Einstein called Bible a collection of primitive, childish legends – Carol Kuruvilla

Albert Einstein

Carol KuruvillaEinstein … rejected the idea of a “personal God,” claiming that he couldn’t imagine a God who “rewards and punishes the objects of his creation, or who has a will of the kind we experience in ourselves.” – Carol Kuruvilla

A 1954 letter in which Albert Einstein expressed his frank and critical thoughts on religion is once again going on the auction block―and experts bet it could be sold for up to $1.5 million.

The letter, Einstein’s blunt review of a contemporary Jewish philosopher’s book, offers insight into what the renowned physicist thought about God and his childhood faith as he approached the end of his life.

“The word God is for me nothing more than the expression and product of human weaknesses, the Bible a collection of honorable, but still primitive legends which are nevertheless pretty childish,” Einstein wrote in German, according to a translation by The Guardian.

The document, which is now known as “The God Letter,” is scheduled to be sold at Christie’s auction house in New York in early December.

Einstein was born into a secular Jewish family and stepped away from the dogma and doctrine of organized religion over time. His beliefs expanded into what he called a “cosmic religion”―a way of approaching the universe and all its vast mysteries with an overwhelming sense of awe and a humble awareness of the limitations of the human mind.

By 1954, one year before his death, he had completely rejected the idea of God and the beliefs of his childhood faith.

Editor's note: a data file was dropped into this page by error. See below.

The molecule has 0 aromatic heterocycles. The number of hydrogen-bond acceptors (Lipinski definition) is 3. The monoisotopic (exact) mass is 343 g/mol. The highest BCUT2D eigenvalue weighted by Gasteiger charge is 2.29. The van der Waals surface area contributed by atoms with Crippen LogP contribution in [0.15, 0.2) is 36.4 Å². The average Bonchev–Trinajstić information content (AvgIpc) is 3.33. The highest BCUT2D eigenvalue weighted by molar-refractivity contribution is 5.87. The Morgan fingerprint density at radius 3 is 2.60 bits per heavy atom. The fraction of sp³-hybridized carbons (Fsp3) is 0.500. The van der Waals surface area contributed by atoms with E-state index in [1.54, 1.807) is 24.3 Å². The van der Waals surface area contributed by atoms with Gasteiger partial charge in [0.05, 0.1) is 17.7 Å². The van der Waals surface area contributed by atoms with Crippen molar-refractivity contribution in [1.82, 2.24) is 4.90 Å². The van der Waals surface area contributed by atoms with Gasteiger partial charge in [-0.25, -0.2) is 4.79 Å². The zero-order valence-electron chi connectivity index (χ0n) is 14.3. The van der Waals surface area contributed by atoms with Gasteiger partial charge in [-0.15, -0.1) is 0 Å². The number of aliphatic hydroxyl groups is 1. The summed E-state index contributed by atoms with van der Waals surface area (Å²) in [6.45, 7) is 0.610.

Einstein expressed his views in a candid private letter to the Jewish philosopher Eric Gutkind, who had sent a copy of his book about intellectualism and Jewish spirituality, Choose Life: The Biblical Call to Revolt, to the physicist.

Einstein wrote that while he had a deep admiration and love for the Jewish people, he had a much harder time accepting the Jewish faith.

“For me the Jewish religion like all other religions is an incarnation of the most childish superstitions,” he wrote. “And the Jewish people to whom I gladly belong and with whose mentality I have a deep affinity have no different quality for me than all other people. As far as my experience goes, they are also no better than other human groups, although they are protected from the worst cancers by a lack of power.”

Einstein tried to avoid religious labels as an adult. He rejected the idea of a “personal God,” claiming that he couldn’t imagine a God who “rewards and punishes the objects of his creation, or who has a will of the kind we experience in ourselves.”

At the same time, he roundly dismissed the notion that he was an atheist.

“You may call me an agnostic, but I do not share the crusading spirit of the professional atheist,” he wrote in a different letter in the 1940s. “I prefer an attitude of humility corresponding to the weakness of our intellectual understanding of nature and of our own being.”

Einstein outlined his idea of a “cosmic religiosity” in a 1954 essay that aired on Edward R. Murrow’s “This I Believe” radio series.

The most beautiful thing we can experience is the Mysterious—the knowledge of the existence of something unfathomable to us, the manifestation of the most profound reason coupled with the most brilliant beauty. … I am satisfied with the mystery of life’s eternity and with the awareness of—and glimpse into—the marvelous construction of the existing world together with the steadfast determination to comprehend a portion, be it ever so tiny, of the reason that manifests itself in nature. This is the basics of cosmic religiosity, and it appears to me that the most important function of art and science is to awaken this feeling among the receptive and keep it alive.

Einstein’s letter to Gutkind emerged in 2008 and was sold to an anonymous buyer at an auction in London for $404,000, according to The Associated Press.

The letter will be on public view in Palo Alto, California, on Oct. 25 and in New York City from Nov. 1 to Dec. 4.

In 2002, Christie’s sold a letter Einstein wrote to President Franklin Delano Roosevelt for $2,096,000.

» Carol Kuruvilla is the religion reporter for HuffPost US in New York City.

Einstein's God Letter